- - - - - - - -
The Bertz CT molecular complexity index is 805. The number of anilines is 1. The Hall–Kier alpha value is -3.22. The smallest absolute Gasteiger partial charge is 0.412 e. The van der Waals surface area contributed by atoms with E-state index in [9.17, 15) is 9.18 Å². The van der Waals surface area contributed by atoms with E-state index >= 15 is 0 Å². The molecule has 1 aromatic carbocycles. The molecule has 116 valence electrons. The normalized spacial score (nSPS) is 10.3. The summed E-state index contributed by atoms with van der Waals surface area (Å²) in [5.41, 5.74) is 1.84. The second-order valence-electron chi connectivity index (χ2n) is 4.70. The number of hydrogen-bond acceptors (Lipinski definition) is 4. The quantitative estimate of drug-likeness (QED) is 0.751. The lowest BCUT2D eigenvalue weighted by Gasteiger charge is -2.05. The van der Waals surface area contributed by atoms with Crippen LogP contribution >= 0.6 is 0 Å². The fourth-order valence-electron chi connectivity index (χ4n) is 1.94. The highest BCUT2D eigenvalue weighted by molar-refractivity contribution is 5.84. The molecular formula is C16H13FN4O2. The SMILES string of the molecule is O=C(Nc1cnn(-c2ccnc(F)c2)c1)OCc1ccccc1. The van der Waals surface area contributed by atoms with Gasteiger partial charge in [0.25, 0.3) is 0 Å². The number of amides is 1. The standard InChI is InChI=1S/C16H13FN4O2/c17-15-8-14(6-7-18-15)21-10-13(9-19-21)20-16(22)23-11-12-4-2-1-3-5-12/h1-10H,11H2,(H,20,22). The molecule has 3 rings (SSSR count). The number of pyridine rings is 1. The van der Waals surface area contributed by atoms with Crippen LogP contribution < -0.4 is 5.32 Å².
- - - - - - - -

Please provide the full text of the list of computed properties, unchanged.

The Bertz CT molecular complexity index is 805. The number of anilines is 1. The Hall–Kier alpha value is -3.22. The smallest absolute Gasteiger partial charge is 0.412 e. The van der Waals surface area contributed by atoms with E-state index in [9.17, 15) is 9.18 Å². The van der Waals surface area contributed by atoms with E-state index >= 15 is 0 Å². The molecule has 1 aromatic carbocycles. The molecule has 116 valence electrons. The normalized spacial score (nSPS) is 10.3. The summed E-state index contributed by atoms with van der Waals surface area (Å²) in [5.41, 5.74) is 1.84. The second-order valence-electron chi connectivity index (χ2n) is 4.70. The number of hydrogen-bond acceptors (Lipinski definition) is 4. The quantitative estimate of drug-likeness (QED) is 0.751. The lowest BCUT2D eigenvalue weighted by Gasteiger charge is -2.05. The van der Waals surface area contributed by atoms with Crippen LogP contribution >= 0.6 is 0 Å². The fourth-order valence-electron chi connectivity index (χ4n) is 1.94. The highest BCUT2D eigenvalue weighted by molar-refractivity contribution is 5.84. The molecular formula is C16H13FN4O2. The SMILES string of the molecule is O=C(Nc1cnn(-c2ccnc(F)c2)c1)OCc1ccccc1. The van der Waals surface area contributed by atoms with Gasteiger partial charge in [0.25, 0.3) is 0 Å². The number of amides is 1. The standard InChI is InChI=1S/C16H13FN4O2/c17-15-8-14(6-7-18-15)21-10-13(9-19-21)20-16(22)23-11-12-4-2-1-3-5-12/h1-10H,11H2,(H,20,22). The molecule has 3 rings (SSSR count). The number of pyridine rings is 1. The van der Waals surface area contributed by atoms with Crippen LogP contribution < -0.4 is 5.32 Å².